CAN THE MARKETS PREVAIL?
Some Western analysts still believe a markets-oriented
approach works best and will ultimately prevail.
They argue that subsidised inputs will result in a less
efficient industry, more focused on volume than cost and
quality. "The best solutions come out of a competitive
environment," said the Carbon Trust's Sykes.
The focus on adding new capacity has also run ahead of grid
connections, meaning many Chinese turbines may never actually
"They will look like wind farms, and they may spin like wind
farms, but there's no guarantee that they will actually work
like wind farms," said Michael Liebreich, chief executive of the
research firm Bloomberg New Energy Finance.
Moreover, some in the West believe the United States still
has an advantage in innovation. The owner of patents, not
factories, will likely earn the biggest profits and win the
In a Reuters poll of 41 U.S. venture capital investors, more
than three-quarters of respondents said the United States would
be the best market for cleantech over the next five years, and
88 percent believed America was the best place to base this
business in the same time period. China ranked as the second
best market (with 16 percent of the total). [ID:nLDE60O2AC]
"The world has absolutely no hope of making any substantial
impact on global warming without major scientific breakthroughs,
almost all which will come from United States' innovation," said
Robert Nelsen, co-founder and managing director of Arch Venture
An undeniable edge for China is its huge pile of foreign
exchange reserves. The nation's clean energy industry has
recently benefited from Beijing's aggressive economic stimulus,
which included funds for energy-efficient buildings.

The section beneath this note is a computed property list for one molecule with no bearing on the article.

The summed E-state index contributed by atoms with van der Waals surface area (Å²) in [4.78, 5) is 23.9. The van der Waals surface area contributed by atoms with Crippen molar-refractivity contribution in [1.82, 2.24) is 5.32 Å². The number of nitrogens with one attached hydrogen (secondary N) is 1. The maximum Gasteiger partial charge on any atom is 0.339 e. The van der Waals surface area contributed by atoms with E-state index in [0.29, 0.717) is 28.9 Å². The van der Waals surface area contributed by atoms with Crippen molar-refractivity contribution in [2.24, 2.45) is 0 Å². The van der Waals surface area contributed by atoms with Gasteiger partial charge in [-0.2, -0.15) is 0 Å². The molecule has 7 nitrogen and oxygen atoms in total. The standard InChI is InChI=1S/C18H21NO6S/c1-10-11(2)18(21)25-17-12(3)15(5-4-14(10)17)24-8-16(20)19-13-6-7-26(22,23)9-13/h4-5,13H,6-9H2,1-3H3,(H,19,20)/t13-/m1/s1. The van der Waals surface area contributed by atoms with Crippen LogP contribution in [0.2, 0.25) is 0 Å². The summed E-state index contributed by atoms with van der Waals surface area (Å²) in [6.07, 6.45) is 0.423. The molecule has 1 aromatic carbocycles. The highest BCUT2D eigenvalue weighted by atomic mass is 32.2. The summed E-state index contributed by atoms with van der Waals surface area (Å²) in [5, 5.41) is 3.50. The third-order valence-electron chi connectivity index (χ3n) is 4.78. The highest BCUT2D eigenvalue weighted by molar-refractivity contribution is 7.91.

Signs of an overheating Chinese economy may turn that tap
down for a spell. By contrast, Western economies are expected to
spend much of their green recovery cash this year and next.
(Global planned green stimulus funding:
In recession-battered Western nations, and in China, the
prime motives for promoting clean technology are jobs, profits
and energy security -- not climate change. That leaves no
guarantee that there will be enough investment to fight global
An estimated $150 billion invested globally last year was
only about half what is required annually by 2015 to avoid
dangerous climate change, the International Energy Agency
"There is a big funding gap. I would say we need at least a
doubling by 2015," said Cecilia Tam, citing draft estimates the
IEA published in June.
If over the next 20 years the world is to boost renewable
power, build greener buildings and roll out more fuel-scrimping
cars including hybrid and electric models, it must invest more
than an additional $500 billion annually, according to Tam.
Many forms of renewable power are expected to be more
expensive than their fossil fuel counterparts for at least
(Estimated costs of different energy technologies in 2020:
Given the incompatibility of communist-style targets with